I want more gun regulation, the kind that scares the gun cult.
Brendan Davis/EPA, via Shutterstock
Another mass shooting. Another round of recriminations. Another push for more gun control. Another pushback from Republicans in Congress doing the bidding of the gun lobby. Another reminder of the unlikelihood of any real federal legislative change.
As incessant as mass shootings have become in this country, so has the ritual in their wake to respond to them, a ritual that ultimately, inevitably unravels.
I hate to sound defeatist, but I feel defeated.
Yes, there are common-sense gun safety advocates who are making some headway, particularly on the state and local levels. But comprehensive federal gun legislation remains elusive, if not impossible.
Our anomalous gun culture and the shocking number of gun deaths and the prevalence of guns — including military-style weapons — in our society simply don’t seem to convince enough politicians to take action.
Nor are the tens of thousands of Americans we lose to guns each year enough to inspire action. We have, on some level, simply absorbed that abominable number of deaths as normal, or perhaps collateral damage, in a society with a gun culture like ours.
We know that we could do more to prevent these mass shootings and to reduce the number of people killed during them. But many politicians won’t budge and the people who elect them won’t hold them accountable for their intransigence.
These voters say to us, I hear you — or I choose not to hear you — and I agree with some of what you are saying. But for me, this issue does not supersede others like preventing abortions, lowering taxes, so-called religious freedoms and the right to discriminate against people who are L.G.B.T.
Data be damned.
I no longer know how to change this attitude or if it can be changed by the recitation of facts. There is no new surprising bit of information that, once published, could change the parameters of this debate. The people resisting change know these facts as well as those pushing for change do. So, nothing changes.
We are, sadly, growing numb to the numbers. The parade of pain and grief of those left behind has become custom.
This is not a condemnation of those who strive to make change and a better society. This is a condemnation of that part of America that stands in the way.
America is awash in blood and bullets and its leaders, Republicans for the most part, are bereft of the political courage and moral clarity to help.
They have adopted the gun lobby’s “slippery slope” positioning: That any new restrictions on gun ownership and usage open the door to more, inevitably leading to gun banning, gun registries and gun confiscations.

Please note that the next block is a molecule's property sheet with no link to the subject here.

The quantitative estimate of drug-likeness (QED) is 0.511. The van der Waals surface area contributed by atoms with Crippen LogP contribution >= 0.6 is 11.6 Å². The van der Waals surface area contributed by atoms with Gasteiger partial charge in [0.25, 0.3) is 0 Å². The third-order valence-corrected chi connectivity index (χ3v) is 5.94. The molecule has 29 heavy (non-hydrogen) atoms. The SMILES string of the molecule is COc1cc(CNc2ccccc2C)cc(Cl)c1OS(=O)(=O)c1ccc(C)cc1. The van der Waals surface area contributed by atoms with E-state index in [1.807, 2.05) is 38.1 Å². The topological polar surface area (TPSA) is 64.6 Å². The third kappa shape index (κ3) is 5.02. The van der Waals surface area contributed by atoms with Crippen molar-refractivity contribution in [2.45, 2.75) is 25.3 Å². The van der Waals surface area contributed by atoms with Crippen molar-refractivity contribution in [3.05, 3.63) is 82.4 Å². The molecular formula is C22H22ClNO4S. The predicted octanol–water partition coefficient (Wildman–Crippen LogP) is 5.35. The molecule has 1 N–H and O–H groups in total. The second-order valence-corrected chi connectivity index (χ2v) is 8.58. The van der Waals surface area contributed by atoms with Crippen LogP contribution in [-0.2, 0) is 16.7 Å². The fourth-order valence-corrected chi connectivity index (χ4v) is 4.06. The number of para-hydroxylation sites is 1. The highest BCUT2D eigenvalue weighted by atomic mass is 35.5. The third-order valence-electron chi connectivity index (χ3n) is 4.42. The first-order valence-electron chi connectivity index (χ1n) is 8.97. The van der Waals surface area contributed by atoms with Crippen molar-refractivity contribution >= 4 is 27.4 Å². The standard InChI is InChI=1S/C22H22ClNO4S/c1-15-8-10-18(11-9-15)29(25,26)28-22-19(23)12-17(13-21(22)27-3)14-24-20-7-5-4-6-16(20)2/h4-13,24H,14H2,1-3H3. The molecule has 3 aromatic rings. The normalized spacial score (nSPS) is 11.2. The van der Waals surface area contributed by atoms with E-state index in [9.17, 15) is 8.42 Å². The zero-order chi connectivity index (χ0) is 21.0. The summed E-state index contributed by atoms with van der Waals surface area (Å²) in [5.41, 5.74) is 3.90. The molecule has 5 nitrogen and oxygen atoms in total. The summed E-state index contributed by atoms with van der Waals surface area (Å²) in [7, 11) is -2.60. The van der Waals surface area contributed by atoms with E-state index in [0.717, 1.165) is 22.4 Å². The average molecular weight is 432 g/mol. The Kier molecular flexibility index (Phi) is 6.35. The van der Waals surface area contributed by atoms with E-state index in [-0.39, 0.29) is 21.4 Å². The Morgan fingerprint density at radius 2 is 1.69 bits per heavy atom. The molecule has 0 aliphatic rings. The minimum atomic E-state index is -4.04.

This extreme, existential position forces many progressives to repeat the idea that “no one is talking about taking anyone’s guns away.”
But, in truth, I must say that I want a society in which there are fewer guns sold and fewer guns in circulation. I want a society in which the ownership by individual citizens of weapons of war would be illegal. I want a society where gun ownership is highly regulated and where guns are required to be registered and insured. I want a society in which so-called “smart guns” are heavily promoted among those who buy guns, so that those guns can’t be used by people who aren’t the owners.
I want more gun regulation, severe gun regulation, the kind that most elected Democrats dare not speak of, the kind that scares the gun cult. I am honest about my desires and motivations, even if they confirm the gun lobby’s fears.
I know that it is not likely that I will ever see the kinds of gun restrictions that I want, but there are more modest gun restrictions upon which most of America agrees and we can’t even seem to achieve those.
How can this be? How can bullets rip through this many bodies and the federal legislative response amount to “thought and prayers?” How can the response still be that “guns don’t kill people, criminals kill people?” How can the conservative solution continue to be “more good guys with guns?”
It is true that the vast majority of guns in this country belong to law-abiding citizens and will never be involved in a crime. But when a society has as many guns as ours does and guns are so easy to get, it only takes a tiny percentage to produce carnage.
It seems to me that to institute restrictions that might also limit access to people who aren’t criminals might be a reasonable sacrifice if those restrictions might mean that fewer people are killed.
The mass shootings in our society are not normal, nor are they inevitable. They are the outgrowth of inaction, cowardice and greed. They are the result of the callous policy of the gun lobby and the politicians kissing up to them. They are the result of a depraved political stagnation.“